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Let $\phi : R \to S$ be a homomorphism. If $N$ is an ideal of $S$, then $\phi ^{-1} (N)$ is an ideal of $R$.

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Clearly $\phi^{-1}(N)$ is nonempty.

Suppose $x,y\in \phi^{-1}(N)$.

Then $\phi(x),\phi(y)\in N$ so $\phi(x)-\phi(y)=\phi(x-y)\in N$.

So $x-y\in\phi^{-1}(N)$.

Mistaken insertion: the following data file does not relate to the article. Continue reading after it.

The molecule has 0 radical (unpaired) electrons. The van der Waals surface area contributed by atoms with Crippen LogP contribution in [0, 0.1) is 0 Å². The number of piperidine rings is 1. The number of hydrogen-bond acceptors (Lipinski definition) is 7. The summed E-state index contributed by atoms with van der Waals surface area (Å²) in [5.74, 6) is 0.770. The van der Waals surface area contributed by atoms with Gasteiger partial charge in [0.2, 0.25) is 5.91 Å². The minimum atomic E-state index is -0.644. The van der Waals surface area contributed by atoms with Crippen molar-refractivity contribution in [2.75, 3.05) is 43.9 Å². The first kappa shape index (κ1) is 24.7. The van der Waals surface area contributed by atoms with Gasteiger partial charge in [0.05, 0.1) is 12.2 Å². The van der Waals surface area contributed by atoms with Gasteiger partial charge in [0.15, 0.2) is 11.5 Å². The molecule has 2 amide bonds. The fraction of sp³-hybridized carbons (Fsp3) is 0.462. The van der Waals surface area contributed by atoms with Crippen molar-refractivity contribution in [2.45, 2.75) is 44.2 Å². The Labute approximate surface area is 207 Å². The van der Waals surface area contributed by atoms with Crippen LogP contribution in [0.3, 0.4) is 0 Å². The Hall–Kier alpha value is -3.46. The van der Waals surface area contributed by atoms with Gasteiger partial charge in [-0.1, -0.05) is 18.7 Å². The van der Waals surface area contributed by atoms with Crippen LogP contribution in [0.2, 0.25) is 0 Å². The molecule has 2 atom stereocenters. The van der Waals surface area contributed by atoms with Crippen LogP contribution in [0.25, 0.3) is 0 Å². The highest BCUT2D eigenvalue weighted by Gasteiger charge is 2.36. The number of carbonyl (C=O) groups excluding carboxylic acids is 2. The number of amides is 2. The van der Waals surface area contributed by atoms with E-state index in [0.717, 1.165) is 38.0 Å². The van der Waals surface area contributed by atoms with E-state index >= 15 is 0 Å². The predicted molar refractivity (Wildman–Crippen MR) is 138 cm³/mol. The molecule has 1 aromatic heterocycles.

If $a\in R, x\in \phi^{-1}(N)$.

Then $\phi(ax)=\phi(a)\phi(x) \in N$, since $\phi(a)\in S$ and $\phi(x)\in N$.

So $ax\in\phi^{-1}(N)$, and similarly for the reverse multiplication.

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it is the kernel of $R \rightarrow S \rightarrow S/N$

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